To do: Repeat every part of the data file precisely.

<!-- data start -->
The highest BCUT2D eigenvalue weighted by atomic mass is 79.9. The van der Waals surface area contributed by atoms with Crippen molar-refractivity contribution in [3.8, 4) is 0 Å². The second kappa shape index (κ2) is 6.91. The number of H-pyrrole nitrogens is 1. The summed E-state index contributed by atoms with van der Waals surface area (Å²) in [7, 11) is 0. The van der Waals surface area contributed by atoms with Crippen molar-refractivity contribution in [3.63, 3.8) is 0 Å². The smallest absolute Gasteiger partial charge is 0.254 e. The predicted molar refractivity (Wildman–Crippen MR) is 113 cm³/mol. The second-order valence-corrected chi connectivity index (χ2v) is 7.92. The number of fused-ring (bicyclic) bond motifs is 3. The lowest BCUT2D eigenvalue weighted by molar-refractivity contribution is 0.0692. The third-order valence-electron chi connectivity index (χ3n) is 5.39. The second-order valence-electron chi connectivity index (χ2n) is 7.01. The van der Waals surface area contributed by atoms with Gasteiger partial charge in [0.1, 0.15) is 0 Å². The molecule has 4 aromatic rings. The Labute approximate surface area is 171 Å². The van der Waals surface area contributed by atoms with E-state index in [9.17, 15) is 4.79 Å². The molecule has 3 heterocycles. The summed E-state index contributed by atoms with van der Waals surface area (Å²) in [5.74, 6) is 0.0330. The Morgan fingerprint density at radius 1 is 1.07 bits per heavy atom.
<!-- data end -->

The highest BCUT2D eigenvalue weighted by atomic mass is 79.9. The van der Waals surface area contributed by atoms with Crippen molar-refractivity contribution in [3.8, 4) is 0 Å². The second kappa shape index (κ2) is 6.91. The number of H-pyrrole nitrogens is 1. The summed E-state index contributed by atoms with van der Waals surface area (Å²) in [7, 11) is 0. The van der Waals surface area contributed by atoms with Crippen molar-refractivity contribution in [3.63, 3.8) is 0 Å². The smallest absolute Gasteiger partial charge is 0.254 e. The predicted molar refractivity (Wildman–Crippen MR) is 113 cm³/mol. The second-order valence-corrected chi connectivity index (χ2v) is 7.92. The number of fused-ring (bicyclic) bond motifs is 3. The lowest BCUT2D eigenvalue weighted by molar-refractivity contribution is 0.0692. The third-order valence-electron chi connectivity index (χ3n) is 5.39. The second-order valence-electron chi connectivity index (χ2n) is 7.01. The van der Waals surface area contributed by atoms with Gasteiger partial charge in [0.1, 0.15) is 0 Å². The molecule has 4 aromatic rings. The Labute approximate surface area is 171 Å². The van der Waals surface area contributed by atoms with E-state index in [9.17, 15) is 4.79 Å². The molecule has 3 heterocycles. The summed E-state index contributed by atoms with van der Waals surface area (Å²) in [5.74, 6) is 0.0330. The Morgan fingerprint density at radius 1 is 1.07 bits per heavy atom.